really. Guilt and shame were bogging him down, so he self-medicated to
suppress those Demons, and the work suffered. In the weeks leading up to
the guys kicking him out of the band, he’d been difficult, combative,
and belligerent. Showing up late to practice, and arguing nonsense once
he got there. He was paranoid. By now, the only person he can trust is a
six-foot poster of Jim Morrison tacked up on the wall in his ratty
He poured another drink and felt himself leveling out. When he sat
back down in front of the Lizard King, he avoided eye contact. He
struggled with what he was about to say, but realized it would be
cathartic and straightened up, taking a breath. “Iris kept me balanced.
There was never too much pressure with her. When things got bad, they
got worse, but when things went well… Damnit, you couldn’t stop us. I
never went too far over the line when I was with her. At least not til
the end. I know I sound all pathetic and obsessed with the past. I can
hear it too. But if you could just see her. Those eyes. That
greenish-blue. God, she was beautiful.”
Then he went quiet for a moment, thinking to himself. “I think,
maybe, it’s different for everybody. We’ve all got our centers, the
things that keep us on the line for so long. That keep us from falling
off on either side. Once you lose it, though…” He trailed off. “Once you
lose it, it’s a hard way to fall. A long way down.” His vulnerability
had gotten the best of him, and he finally heard out loud what he’d been
feeling and thinking for the last year.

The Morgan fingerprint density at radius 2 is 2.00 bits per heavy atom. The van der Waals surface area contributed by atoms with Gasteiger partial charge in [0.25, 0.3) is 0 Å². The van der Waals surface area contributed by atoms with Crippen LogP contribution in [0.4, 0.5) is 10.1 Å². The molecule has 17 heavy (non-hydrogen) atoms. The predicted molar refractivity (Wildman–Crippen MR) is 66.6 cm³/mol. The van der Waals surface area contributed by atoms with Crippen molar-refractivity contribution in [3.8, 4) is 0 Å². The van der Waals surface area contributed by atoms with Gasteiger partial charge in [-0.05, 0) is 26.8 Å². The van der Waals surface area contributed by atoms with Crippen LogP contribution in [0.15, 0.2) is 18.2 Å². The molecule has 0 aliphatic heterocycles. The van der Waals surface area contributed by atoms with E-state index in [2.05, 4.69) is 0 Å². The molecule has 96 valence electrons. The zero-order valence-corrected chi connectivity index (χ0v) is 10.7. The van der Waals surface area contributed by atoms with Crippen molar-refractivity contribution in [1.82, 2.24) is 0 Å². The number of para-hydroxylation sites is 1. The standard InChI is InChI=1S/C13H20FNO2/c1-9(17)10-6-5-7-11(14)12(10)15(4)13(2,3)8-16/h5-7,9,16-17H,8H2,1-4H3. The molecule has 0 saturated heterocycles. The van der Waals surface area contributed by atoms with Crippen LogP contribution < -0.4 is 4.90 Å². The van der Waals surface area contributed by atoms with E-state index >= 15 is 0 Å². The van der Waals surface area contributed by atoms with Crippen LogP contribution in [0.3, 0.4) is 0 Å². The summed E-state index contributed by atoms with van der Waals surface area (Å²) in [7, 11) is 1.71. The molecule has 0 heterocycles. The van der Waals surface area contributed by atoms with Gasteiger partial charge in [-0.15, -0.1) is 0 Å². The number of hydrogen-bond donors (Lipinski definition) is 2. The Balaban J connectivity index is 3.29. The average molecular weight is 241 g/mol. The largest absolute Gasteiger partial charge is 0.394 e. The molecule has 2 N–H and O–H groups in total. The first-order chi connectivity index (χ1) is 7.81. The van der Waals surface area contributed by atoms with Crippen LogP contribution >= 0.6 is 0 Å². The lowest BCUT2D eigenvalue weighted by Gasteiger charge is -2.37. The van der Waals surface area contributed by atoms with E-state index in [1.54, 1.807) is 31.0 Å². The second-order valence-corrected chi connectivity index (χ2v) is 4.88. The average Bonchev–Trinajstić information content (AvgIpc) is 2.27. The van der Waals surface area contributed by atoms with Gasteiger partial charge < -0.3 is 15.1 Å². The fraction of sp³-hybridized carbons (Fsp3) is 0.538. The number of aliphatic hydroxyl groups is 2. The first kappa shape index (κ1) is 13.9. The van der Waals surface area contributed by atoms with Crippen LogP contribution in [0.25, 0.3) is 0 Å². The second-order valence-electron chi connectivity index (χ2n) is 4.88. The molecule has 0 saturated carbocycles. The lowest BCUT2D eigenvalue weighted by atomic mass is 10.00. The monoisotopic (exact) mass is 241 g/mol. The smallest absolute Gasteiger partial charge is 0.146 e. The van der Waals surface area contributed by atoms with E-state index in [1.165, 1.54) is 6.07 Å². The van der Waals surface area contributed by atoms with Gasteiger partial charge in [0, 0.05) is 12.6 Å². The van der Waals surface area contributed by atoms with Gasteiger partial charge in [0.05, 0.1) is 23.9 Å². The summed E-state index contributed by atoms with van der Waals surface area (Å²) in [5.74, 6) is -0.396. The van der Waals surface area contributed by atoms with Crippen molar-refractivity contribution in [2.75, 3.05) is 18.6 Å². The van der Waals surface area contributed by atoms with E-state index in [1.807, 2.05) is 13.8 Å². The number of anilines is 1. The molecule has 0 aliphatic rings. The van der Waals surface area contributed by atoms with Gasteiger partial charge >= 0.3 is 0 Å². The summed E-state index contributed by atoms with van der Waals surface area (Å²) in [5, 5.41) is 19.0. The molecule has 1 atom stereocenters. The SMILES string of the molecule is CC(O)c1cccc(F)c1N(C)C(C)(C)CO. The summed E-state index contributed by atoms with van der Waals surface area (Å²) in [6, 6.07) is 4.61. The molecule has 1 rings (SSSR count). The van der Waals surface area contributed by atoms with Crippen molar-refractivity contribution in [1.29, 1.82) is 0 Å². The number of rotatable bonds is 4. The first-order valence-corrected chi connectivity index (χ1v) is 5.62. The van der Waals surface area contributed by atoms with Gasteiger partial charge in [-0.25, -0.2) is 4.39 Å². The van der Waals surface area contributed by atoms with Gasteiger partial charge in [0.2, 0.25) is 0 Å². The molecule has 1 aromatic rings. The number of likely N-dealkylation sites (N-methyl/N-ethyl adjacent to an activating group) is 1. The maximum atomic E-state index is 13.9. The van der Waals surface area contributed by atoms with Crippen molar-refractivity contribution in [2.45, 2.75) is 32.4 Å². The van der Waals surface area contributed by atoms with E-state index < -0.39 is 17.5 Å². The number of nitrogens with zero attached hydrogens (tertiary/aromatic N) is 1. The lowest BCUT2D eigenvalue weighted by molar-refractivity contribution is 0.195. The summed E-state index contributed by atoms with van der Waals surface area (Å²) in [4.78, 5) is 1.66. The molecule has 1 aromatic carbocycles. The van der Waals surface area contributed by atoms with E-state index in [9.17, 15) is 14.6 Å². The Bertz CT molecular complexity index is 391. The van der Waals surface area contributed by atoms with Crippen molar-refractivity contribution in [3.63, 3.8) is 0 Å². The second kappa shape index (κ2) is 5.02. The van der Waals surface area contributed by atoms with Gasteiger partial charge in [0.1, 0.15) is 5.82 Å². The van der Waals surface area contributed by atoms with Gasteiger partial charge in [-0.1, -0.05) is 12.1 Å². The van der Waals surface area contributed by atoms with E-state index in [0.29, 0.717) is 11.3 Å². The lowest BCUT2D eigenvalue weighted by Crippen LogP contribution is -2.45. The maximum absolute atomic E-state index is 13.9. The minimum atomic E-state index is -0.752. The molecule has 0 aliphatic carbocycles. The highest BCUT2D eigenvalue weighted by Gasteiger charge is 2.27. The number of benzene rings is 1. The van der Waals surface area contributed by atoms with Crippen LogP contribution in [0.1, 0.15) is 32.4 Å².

He felt frustrated. Mad at the fact that it took him this long to
come to terms with himself. Now that it was too late. He grabbed hold of
the table and eased to his feet. Walking to the kitchen he realized
that his anger and shame had left him feeling sobered and empty. He lit a
cigarette. They always said admittance was the first step towards
something big. He just didn’t know what his something was.
rum, he doubled back to the living room to grab the bottle and the
extra glass. Reaching down, he discovered that the glass of rum he’d
poured for Morrison at the beginning of the night was empty. His hand
drew back in shock. Looking around for a moment, he grabbed the glass
and shook off any questions, “Must’ve drank it earlier…” he mumbled to
He opened a cabinet above the fridge and grabbed a small orange
bottle. He’d done enough already, and it was time for bed. Standing over
the sink, he cupped a handful of cold water and swallowed the oxy’s.
“Well.” He said to no one in particular, “Tomorrow’s another day.”